Expanded SID likely means 5% tax hike for new lots

Commercial properties that will be new to the expanded Special Improvement District (SID) in 2015 are likely to see what amounts to a nearly 5-percent increase on their property tax bill.

My estimate of 5 percent (4.84 percent to be exact) is based on the fact that city officials anticipate the SID tax rate might be lowered from $0.351 per $100 to $0.30 per $100 of assessed value once it is expanded from about 138 downtown properties to nearly 500 citywide. It’s also compared relative to the overall property tax bill for 2014 for many of the properties.

City Council last month approved expanding the SID beyond the downtown business district, where it was started 20 years ago, to include commercial properties throughout the city. Citizens in attendance were mixed on the measure and those who questioned it were unclear how the funds would be spent or what impact it would have on their properties, which previously were not included.

The SID typically generates about $130,000 annually and the new budget has not yet been determined by the Rahway Arts District, which sets the SID tax rate. The budget is expected to be in the range of $600,000 to $700,000, according to city officials, and will expand current programs, provide services that might go above and beyond the municipal budget, and market the city as a whole. For a look at how the Arts District spent its money in recent years, here are its most recent tax forms, for 2012 and 2011.

Owners of the 138 properties already in the SID likely would see some reduction in their SID tax — large compared to the SID tax (-14.5 percent) but small as compared with overall tax bill (<1 percent), and actual dollars, for many anyway. For example, RSI Bank is one of the largest assessed properties, at almost $2.9 million, and its SID tax bill would drop some $1,500 — from $10,164 to about $8,687. For more modest assessed properties in the current SID, the reduction would be almost 15 percent, ranging from $30 to $300 – again, before taking into account any other tax inreases.

Raffio Giacobbe, who owns several properties in town including one in the existing SID,  spoke out against expansion of the SID last month. His property at 75 E. Cherry St. (Cherry Street Mall) had a property tax bill of $36,635 on an assessment of $590,500, as well as a SID tax bill of $2,073. The SID tax on that property would decline to about $300.

However, also among his company’s property holdings is one of the highest assessed properties along the western St. Georges Avenue corridor. The Power & Fitness building at 280 St. Georges Ave. is assessed at $1.175 million, yielding a property tax bill of almost $73,000 but was not in the SID last year. Based on the anticipated tax rate of $0.30, the property would pay $3,527 into the SID that it did not previously.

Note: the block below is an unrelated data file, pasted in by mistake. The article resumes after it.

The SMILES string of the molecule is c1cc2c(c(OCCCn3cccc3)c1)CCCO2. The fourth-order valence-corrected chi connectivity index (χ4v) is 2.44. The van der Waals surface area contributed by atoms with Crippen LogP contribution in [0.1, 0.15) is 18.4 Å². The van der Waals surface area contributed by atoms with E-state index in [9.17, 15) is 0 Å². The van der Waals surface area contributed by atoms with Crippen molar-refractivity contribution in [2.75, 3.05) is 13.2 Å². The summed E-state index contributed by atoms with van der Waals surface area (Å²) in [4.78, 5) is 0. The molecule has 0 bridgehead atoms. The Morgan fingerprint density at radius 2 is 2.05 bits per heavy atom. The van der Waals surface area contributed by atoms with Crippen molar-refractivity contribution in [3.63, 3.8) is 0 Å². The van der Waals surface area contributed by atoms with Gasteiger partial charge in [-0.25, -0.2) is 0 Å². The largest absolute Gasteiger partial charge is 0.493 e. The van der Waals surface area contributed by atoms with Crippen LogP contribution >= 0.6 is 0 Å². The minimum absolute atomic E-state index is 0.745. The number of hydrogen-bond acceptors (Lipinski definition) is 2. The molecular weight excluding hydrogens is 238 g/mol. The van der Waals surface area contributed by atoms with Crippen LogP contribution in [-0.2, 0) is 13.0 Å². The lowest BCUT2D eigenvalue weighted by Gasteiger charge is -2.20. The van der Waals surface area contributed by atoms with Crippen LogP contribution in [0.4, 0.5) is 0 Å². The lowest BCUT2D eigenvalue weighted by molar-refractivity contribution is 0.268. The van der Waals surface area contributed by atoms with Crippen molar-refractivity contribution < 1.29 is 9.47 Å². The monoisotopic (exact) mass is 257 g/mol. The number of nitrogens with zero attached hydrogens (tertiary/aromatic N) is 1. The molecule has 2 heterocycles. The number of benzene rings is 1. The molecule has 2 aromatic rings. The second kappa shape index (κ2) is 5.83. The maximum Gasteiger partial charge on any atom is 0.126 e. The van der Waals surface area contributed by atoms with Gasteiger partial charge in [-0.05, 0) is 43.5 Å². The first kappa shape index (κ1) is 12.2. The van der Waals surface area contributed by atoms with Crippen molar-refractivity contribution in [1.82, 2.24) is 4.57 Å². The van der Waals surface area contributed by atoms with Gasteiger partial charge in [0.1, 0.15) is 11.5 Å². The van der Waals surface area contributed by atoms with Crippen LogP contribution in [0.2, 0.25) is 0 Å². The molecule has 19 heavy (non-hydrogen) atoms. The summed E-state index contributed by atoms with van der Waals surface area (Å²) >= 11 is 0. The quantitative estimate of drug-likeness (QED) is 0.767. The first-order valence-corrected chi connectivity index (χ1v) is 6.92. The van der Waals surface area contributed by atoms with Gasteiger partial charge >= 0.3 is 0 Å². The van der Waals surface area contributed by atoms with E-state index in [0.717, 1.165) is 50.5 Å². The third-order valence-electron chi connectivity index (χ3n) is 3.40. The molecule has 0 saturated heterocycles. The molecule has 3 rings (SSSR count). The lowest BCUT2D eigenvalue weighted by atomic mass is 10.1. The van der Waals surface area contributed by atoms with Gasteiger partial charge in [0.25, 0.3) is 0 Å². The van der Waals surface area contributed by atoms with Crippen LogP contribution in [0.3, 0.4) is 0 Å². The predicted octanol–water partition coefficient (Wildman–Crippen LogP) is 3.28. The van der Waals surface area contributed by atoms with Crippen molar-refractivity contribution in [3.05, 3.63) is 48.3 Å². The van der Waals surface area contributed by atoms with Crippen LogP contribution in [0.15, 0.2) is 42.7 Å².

Chamber of Commerce President Andy Baron suggested to the City Council that the governing body consider creating separate SIDs for different commercial districts, like St. Georges Avenue and Routes 1/9. No word on whether that was ever considered. City Administrator Cherron Rountree said the SID proposal evolved from general discussions about downtown initiatives and moving the city forward but it’s unclear where or when exactly those occurred. A review of minutes from most of the Arts District’s meetings in 2014 (January, March, May, and September) didn’t reveal any discussions about the topic.

6 thoughts on “Expanded SID likely means 5% tax hike for new lots”

  1. How about providing the actual budget (not tax return) for the each year including 2014 showing itemized expenses instead of generalizations. I have requested the current budget, which the City Clerk is supposed to have on file but was told they could not locate one?! The budget for each year is suppose to be on file at the City Clerk’s office and available to the public upon request. Maybe you can locate it.

  2. I really like the fact of your digging into the background on this increase, especially the last paragraph. I, for one, would love to know how the sausage gets made, and it’s very concerning that there doesn’t seem to be any record of these discussions. If these were discussed in closed sessions, I would be very surprised and disappointed.

Comments are closed.